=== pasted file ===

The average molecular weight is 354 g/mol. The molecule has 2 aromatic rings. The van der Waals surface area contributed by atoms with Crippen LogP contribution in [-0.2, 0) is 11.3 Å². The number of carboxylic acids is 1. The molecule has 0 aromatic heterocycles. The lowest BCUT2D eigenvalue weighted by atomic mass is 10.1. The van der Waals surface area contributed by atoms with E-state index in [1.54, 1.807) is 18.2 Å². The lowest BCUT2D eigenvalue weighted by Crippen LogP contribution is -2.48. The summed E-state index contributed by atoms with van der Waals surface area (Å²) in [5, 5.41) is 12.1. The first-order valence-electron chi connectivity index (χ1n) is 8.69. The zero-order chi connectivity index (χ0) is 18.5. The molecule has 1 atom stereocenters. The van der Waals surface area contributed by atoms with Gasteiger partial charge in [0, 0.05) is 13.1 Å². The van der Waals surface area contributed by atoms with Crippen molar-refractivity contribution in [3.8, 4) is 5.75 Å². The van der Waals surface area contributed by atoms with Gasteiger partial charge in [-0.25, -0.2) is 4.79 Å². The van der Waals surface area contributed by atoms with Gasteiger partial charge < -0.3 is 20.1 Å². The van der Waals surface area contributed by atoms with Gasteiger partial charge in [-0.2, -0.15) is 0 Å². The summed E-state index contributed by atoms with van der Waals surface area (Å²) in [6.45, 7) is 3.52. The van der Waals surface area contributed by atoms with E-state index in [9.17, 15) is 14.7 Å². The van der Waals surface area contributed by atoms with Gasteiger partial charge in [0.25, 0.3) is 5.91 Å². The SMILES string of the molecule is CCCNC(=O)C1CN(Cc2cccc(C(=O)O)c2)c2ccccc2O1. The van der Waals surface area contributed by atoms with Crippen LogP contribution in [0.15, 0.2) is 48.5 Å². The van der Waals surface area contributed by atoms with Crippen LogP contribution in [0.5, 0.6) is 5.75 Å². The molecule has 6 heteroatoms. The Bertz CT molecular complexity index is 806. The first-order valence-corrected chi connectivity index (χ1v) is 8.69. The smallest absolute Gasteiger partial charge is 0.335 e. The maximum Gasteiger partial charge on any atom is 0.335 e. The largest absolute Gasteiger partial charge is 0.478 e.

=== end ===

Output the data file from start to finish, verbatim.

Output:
The average molecular weight is 354 g/mol. The molecule has 2 aromatic rings. The van der Waals surface area contributed by atoms with Crippen LogP contribution in [-0.2, 0) is 11.3 Å². The number of carboxylic acids is 1. The molecule has 0 aromatic heterocycles. The lowest BCUT2D eigenvalue weighted by atomic mass is 10.1. The van der Waals surface area contributed by atoms with E-state index in [1.54, 1.807) is 18.2 Å². The lowest BCUT2D eigenvalue weighted by Crippen LogP contribution is -2.48. The summed E-state index contributed by atoms with van der Waals surface area (Å²) in [5, 5.41) is 12.1. The first-order valence-electron chi connectivity index (χ1n) is 8.69. The zero-order chi connectivity index (χ0) is 18.5. The molecule has 1 atom stereocenters. The van der Waals surface area contributed by atoms with Gasteiger partial charge in [0, 0.05) is 13.1 Å². The van der Waals surface area contributed by atoms with Crippen molar-refractivity contribution in [3.8, 4) is 5.75 Å². The van der Waals surface area contributed by atoms with Gasteiger partial charge in [-0.25, -0.2) is 4.79 Å². The van der Waals surface area contributed by atoms with Gasteiger partial charge < -0.3 is 20.1 Å². The van der Waals surface area contributed by atoms with Gasteiger partial charge in [-0.2, -0.15) is 0 Å². The summed E-state index contributed by atoms with van der Waals surface area (Å²) in [6.45, 7) is 3.52. The van der Waals surface area contributed by atoms with E-state index in [9.17, 15) is 14.7 Å². The van der Waals surface area contributed by atoms with Gasteiger partial charge in [0.25, 0.3) is 5.91 Å². The SMILES string of the molecule is CCCNC(=O)C1CN(Cc2cccc(C(=O)O)c2)c2ccccc2O1. The van der Waals surface area contributed by atoms with Crippen LogP contribution in [0.15, 0.2) is 48.5 Å². The van der Waals surface area contributed by atoms with Crippen LogP contribution in [0.5, 0.6) is 5.75 Å². The molecule has 6 heteroatoms. The Bertz CT molecular complexity index is 806. The first-order valence-corrected chi connectivity index (χ1v) is 8.69. The smallest absolute Gasteiger partial charge is 0.335 e. The maximum Gasteiger partial charge on any atom is 0.335 e. The largest absolute Gasteiger partial charge is 0.478 e.